A personal account of the Jerusalem bombing.
Editor's note: The following is a personal account of the Jerusalem bombing that took place in Israel last week. The explosion happened 10 minutes away from the school she teaches in.
It's 7:30 in the morning. I leave the house, lock the door and walk down to the bus stop in Jerusalem. I'm not late and the bus is on time. A few minutes later, I enter the school with time to prepare for the next lesson.
A good start to the day so far.
But the atmosphere in the teacher's room is different. Sure there is the usual sipping (or gulping) of coffee and conversations about students and weather. But when I overhear one teacher remark that classes have been canceled in Ashdod, Israel's fifth largest city, something's amiss.
I soon learn that a Grad rocket fired from Gaza exploded on the coastal city during the night, prompting the decision to cancel school. It was the first time that the Israeli city of 200,000 residents was struck by a rocket in the past two years since Operation Cast Lead.
I enter my seventh grade English class, reworking my lesson to talk about the recent events. One student worriedly tells me she has family in Ashdod. "They're scared and so am I, for them," she says.
After the lesson, I go back to the teacher's room. The news only gets worse.
Be'er Sheva, southern Israel's largest city has also been struck. This time two Grad rockets exploded, one in a residential neighborhood, damaging a synagogue and several other buildings while a piece of shrapnel has penetrated an apartment and wounded a man. Countless people were sent into shock. Gaza's Palestinian Islamic Jihad claimed responsibility for the attacks.
Be'er Sheva's mayor also decides to close the city's schools for the day.
We Jerusalem teachers continue on regularly with lessons, as terror continues to strike at southern Israel. It is hard to believe that following a massive 50-rocket strike from Gaza on Israeli border communities this past weekend, the rocket terror continues to reach deeper into Israel, harming more civilians.
It is only after 3:00 p.m. when we first hear that tragedy has also struck our city.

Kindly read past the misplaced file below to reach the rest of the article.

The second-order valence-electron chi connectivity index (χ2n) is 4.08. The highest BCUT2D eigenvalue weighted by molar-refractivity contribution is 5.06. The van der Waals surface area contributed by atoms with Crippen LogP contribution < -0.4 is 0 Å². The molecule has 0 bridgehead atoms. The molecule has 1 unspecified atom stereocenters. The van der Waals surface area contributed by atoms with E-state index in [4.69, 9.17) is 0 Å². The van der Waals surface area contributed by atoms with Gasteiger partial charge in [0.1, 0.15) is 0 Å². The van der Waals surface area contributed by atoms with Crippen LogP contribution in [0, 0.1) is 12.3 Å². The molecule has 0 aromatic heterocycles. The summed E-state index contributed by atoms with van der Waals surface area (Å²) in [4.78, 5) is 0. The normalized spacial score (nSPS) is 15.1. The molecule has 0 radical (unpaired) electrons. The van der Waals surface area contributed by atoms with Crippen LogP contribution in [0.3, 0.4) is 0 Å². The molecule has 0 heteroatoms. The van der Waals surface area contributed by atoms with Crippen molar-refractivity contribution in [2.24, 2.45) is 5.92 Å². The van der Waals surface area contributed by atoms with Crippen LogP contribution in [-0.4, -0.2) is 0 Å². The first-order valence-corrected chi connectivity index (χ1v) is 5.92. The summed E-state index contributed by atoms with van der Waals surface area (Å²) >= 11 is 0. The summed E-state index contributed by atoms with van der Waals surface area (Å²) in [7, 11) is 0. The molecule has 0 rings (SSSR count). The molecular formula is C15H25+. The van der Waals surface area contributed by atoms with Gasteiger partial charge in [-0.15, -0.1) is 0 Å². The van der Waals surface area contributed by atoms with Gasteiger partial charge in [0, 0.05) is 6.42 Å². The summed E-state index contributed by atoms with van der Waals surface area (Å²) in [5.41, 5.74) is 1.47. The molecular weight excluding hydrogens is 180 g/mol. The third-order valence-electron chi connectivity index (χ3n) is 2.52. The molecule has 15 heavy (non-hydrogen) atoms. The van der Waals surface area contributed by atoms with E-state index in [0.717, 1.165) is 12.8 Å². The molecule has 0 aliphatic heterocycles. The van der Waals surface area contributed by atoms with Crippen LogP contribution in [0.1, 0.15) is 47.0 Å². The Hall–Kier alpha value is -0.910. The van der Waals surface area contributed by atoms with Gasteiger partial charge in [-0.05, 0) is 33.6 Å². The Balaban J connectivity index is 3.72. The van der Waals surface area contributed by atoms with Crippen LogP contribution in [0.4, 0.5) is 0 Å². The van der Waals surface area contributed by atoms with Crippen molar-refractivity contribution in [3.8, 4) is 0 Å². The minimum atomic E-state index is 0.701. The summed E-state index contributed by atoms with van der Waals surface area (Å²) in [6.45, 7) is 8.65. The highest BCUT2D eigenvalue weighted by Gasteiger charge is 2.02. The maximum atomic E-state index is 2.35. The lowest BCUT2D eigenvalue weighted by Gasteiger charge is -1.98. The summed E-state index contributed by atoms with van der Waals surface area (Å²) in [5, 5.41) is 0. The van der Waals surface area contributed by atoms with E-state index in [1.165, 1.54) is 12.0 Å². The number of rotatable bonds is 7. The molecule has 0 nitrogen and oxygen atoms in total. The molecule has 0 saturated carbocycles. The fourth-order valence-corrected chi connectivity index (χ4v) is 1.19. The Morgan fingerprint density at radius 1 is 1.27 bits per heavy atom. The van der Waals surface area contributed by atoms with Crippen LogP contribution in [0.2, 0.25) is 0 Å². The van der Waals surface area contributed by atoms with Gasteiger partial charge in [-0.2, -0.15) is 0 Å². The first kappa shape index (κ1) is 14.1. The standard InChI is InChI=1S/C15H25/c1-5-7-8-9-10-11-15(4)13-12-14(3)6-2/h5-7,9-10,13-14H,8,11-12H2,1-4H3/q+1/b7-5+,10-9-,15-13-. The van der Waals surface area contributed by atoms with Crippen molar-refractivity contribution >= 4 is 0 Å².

"There was an attack," a teacher, Tali, tells me. "Where now? " I ask. "Near the Jerusalem central bus station," she answers. I get a sinking feeling in my stomach.
The location of the explosion is about a 10-minute walk from our school, and it took place during the time of day when many students and teachers travel back home. A few minutes later, another fellow teacher receives a text message informing him that his tenth grade student has been injured and hospitalized. There is a small gathering outside the teachers' room. Several tenth grade students, friends of this injured boy, stand tense and fearful, looking for a teacher's reassurance. One stocky boy breaks downs into tears.
We find out later that their classmate was lightly injured in the foot by shrapnel from the explosion and thankfully suffered no heavier injuries. Close to 40 Israelis were injured in the attack and one woman was killed.
All this 10 minutes away from a school of 1,200 students.
It is surreal the way in which this Wednesday has ended. As I answer phone calls from frantic friends and my parents back in the U.S., calling to check if I'm OK, I can only reply that I'm fine and not to worry. I can't stop thinking about my own students, hoping and praying that they were out of harm's way.
Only a week and half ago, I was at the Fogel family's funeral, the five family members who were brutally killed in a terrorist attack carried out by Fatah's Al Aqsa Brigades on Friday night, March 13. The Israeli family, who was killed in their home in Itamar near Nabulus, had over 20,000 people come to pay their respects at their funeral.
The transition from relative quiet to unrest, from life to death, from joy to tears, can engulf cities in different parts of this country within a day.
One thing for sure is clear. Israel will have to respond to this wave of terror. Over 70 missile attacks, 45 people injured, a family murdered and hundreds of civilians in shock, cannot be ignored or silently accepted. When Israel does react, the international community and mainstream media will be quick to condemn the state as cruel and unreasonably aggressive. This is really the only consistent response that we can expect from the world, while we attempt to maintain a normal semblance of life, teaching and educating a future generation in Israel to love and not to fear.
Anav Silverman, originally from Maine, works as an educator at Hebrew University's Secondary School of Education in Jerusalem and as a free-lance writer.